in Gerontology and Geriatric Medicine (2021), 7
Background: Gender differences in late middle-age cognitive performance may be explained by differences in educational or occupational attainment rates, or gender-patterned returns of similar education and occupation to cognitive reserve. We tested these competing hypotheses in the historically highly gender unequal context of South Korea. Methods: Data came from the 2006 wave of the Korean Longitudinal Study of Aging. We included adults aged 45–65 years. Using quantile regression decompositions, we decomposed cognitive performance differences across quantiles into differences due to rates of educational and occupational attainment and differences due to divergent returns to those characteristics. Results: Gender-based cognitive performance differences across deciles were driven by differences in rates of educational and occupational attainment, while the returns to these characteristics were similar for both genders. Conclusions: Findings suggest that educational and occupational characteristics contribute to cognitive performance similarly in men and women, but discordant rates of these characteristics contribute to performance gaps.
in European Journal of Public Health (2020)
Background: Limited workplace control, an important dimension of job strain, can reduce occupational opportunities for problem solving and learning. Women may have fewer professional resources to mitigate effects of low control, while conversely, gender-role norms may moderate the influence of occupational psychosocial risk factors. We therefore examined if the links between control and cognitive function were similarly gendered. Methods: This observational, longitudinal study included respondents of the Survey of Health, Ageing and Retirement in Europe who were aged 50-64 years at entry, employed, and provided at least two measurements of control and cognition (n=6,697). Relationships between control and cognition, quantified with standardised scores from verbal fluency, immediate and delayed word recall tests, were explored using linear fixed-effect and random-effect models with gender interactions. Results: Consistent trends of improved verbal fluency performance with high control were evident across analyses, equal to producing around three-quarters of a word more under high control conditions, with an effect size roughly equal to 0.1 standard deviation units (fully adjusted models, range 0.077-0.104 SD), although associations with recall tests were inconsistent. We did not find evidence of clear gender differences in control–cognition relationships for any of the cognitive domains. Conclusions: The cognitive health of older European workers may benefit from improved workplace control irrespective of gender. Possible sources of bias that could explain the lack of gender differences are discussed, particularly gender differences in labour force participation, response behaviour in job control ratings, and implications of gender-role norms on the importance of occupational risk factors.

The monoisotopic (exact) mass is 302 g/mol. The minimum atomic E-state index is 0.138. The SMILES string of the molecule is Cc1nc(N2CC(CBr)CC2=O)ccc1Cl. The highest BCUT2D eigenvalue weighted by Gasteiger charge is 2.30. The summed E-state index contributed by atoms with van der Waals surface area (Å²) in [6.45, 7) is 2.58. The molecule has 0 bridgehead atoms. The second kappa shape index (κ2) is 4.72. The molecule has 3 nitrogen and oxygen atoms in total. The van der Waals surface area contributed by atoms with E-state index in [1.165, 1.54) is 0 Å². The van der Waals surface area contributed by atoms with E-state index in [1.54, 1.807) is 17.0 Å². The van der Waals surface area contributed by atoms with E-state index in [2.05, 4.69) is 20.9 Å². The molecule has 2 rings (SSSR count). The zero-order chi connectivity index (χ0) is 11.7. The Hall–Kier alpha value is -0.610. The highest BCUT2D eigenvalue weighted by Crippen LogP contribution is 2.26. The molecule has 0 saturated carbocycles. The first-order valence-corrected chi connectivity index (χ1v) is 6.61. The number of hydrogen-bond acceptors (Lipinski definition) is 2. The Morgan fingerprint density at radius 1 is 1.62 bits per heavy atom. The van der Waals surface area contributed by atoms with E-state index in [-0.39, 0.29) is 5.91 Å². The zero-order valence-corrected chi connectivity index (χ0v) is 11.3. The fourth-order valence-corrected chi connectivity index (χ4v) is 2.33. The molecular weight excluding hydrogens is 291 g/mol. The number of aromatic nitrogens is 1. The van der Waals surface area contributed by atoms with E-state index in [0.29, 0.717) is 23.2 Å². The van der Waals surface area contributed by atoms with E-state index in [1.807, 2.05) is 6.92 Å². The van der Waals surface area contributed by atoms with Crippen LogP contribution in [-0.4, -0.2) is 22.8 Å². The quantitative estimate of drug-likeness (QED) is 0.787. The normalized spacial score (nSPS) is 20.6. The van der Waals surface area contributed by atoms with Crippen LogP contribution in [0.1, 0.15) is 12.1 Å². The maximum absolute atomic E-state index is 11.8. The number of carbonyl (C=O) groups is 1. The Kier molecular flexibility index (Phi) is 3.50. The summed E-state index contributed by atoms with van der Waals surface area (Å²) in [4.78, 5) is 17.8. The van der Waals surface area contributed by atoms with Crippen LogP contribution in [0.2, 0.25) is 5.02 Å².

Scientific Conference (2019, November 20)
Scientific Conference (2019, October)
Introduction. Women are at increased risk of developing dementia, which can only partly be explained with differences in longevity, sex biology, or differences in detection/diagnosis. A promising approach at the population level is the systematic investigation of life course conditions for men and women across countries and cohorts in order to detect if schooling or work opportunities differ by gender. In the cognitive reserve framework, education and work reflect opportunities for cognitively stimulating activities, which increase cognitive reserve across the life course, and which could delay cognitive decline and the diagnosis of dementia. Method. We develop a framework for systematizing gender inequalities across different life stages and life domains, with a focus on systematic disadvantages for women that could be relevant barriers to cognitive reserve development. For the empirical analysis, we gather individual information and performance on cognitive tests from several harmonized cross-national aging surveys, i.e. the U.S. Health and Retirement Study and sister studies (SHARE, ELSA, SAGE), separated by cohort. Historical figures on gender inequalities for countries and cohorts, and their relevant timings in the life course of the older respondents, e.g. during schooling, were gathered from different sources, and merged with the individual-level data. Results. The new framework leads to testable hypotheses in both the Western and global context regarding life-course socialization and schooling and work opportunities that have been different for men and women. We will present preliminary evidence of how female (dis)advantages on different cognitive tests – memory, executive functioning – are mirroring societal gender inequalities. Discussion. We need to better understand how different life-course opportunities for men and women can create gender differences in dementia at old ages in order to identify individuals at risk today and improve conditions for future generations.